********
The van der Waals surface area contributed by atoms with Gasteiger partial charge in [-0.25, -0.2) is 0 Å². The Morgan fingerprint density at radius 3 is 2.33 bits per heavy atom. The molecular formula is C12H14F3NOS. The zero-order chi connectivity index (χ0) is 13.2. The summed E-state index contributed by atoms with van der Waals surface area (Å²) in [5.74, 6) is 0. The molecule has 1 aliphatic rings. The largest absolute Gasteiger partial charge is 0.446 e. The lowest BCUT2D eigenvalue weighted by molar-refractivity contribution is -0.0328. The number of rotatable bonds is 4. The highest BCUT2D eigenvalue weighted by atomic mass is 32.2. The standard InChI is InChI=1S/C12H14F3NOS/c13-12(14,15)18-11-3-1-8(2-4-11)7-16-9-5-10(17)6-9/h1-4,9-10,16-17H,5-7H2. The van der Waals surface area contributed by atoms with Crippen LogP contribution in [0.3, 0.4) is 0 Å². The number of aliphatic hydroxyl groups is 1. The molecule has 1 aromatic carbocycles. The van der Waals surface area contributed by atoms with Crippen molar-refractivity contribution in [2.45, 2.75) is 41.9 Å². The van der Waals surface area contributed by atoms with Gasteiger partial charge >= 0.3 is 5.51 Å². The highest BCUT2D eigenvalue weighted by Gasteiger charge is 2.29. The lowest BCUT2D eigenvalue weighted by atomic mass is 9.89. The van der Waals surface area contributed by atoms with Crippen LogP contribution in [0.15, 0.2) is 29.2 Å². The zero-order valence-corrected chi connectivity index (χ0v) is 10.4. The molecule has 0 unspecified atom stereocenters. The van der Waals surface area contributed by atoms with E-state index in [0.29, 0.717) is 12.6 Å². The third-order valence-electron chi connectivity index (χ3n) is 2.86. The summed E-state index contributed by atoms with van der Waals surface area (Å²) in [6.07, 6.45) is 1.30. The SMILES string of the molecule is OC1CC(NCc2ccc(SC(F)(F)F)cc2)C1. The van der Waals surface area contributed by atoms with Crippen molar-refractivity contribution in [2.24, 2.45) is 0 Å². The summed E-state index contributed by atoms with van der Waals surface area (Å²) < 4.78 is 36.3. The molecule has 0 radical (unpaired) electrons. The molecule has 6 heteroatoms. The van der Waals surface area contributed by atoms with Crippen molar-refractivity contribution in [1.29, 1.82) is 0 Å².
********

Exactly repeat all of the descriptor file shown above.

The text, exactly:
The van der Waals surface area contributed by atoms with Gasteiger partial charge in [-0.25, -0.2) is 0 Å². The Morgan fingerprint density at radius 3 is 2.33 bits per heavy atom. The molecular formula is C12H14F3NOS. The zero-order chi connectivity index (χ0) is 13.2. The summed E-state index contributed by atoms with van der Waals surface area (Å²) in [5.74, 6) is 0. The molecule has 1 aliphatic rings. The largest absolute Gasteiger partial charge is 0.446 e. The lowest BCUT2D eigenvalue weighted by molar-refractivity contribution is -0.0328. The number of rotatable bonds is 4. The highest BCUT2D eigenvalue weighted by atomic mass is 32.2. The standard InChI is InChI=1S/C12H14F3NOS/c13-12(14,15)18-11-3-1-8(2-4-11)7-16-9-5-10(17)6-9/h1-4,9-10,16-17H,5-7H2. The van der Waals surface area contributed by atoms with Crippen LogP contribution in [0.3, 0.4) is 0 Å². The number of aliphatic hydroxyl groups is 1. The molecule has 1 aromatic carbocycles. The van der Waals surface area contributed by atoms with Crippen molar-refractivity contribution in [2.45, 2.75) is 41.9 Å². The van der Waals surface area contributed by atoms with Gasteiger partial charge >= 0.3 is 5.51 Å². The highest BCUT2D eigenvalue weighted by Gasteiger charge is 2.29. The lowest BCUT2D eigenvalue weighted by atomic mass is 9.89. The van der Waals surface area contributed by atoms with Crippen LogP contribution in [0.15, 0.2) is 29.2 Å². The zero-order valence-corrected chi connectivity index (χ0v) is 10.4. The molecule has 0 unspecified atom stereocenters. The van der Waals surface area contributed by atoms with E-state index in [0.29, 0.717) is 12.6 Å². The third-order valence-electron chi connectivity index (χ3n) is 2.86. The summed E-state index contributed by atoms with van der Waals surface area (Å²) in [6.07, 6.45) is 1.30. The SMILES string of the molecule is OC1CC(NCc2ccc(SC(F)(F)F)cc2)C1. The van der Waals surface area contributed by atoms with Crippen molar-refractivity contribution in [2.24, 2.45) is 0 Å². The summed E-state index contributed by atoms with van der Waals surface area (Å²) < 4.78 is 36.3. The molecule has 0 radical (unpaired) electrons. The molecule has 6 heteroatoms. The van der Waals surface area contributed by atoms with Crippen molar-refractivity contribution in [1.29, 1.82) is 0 Å².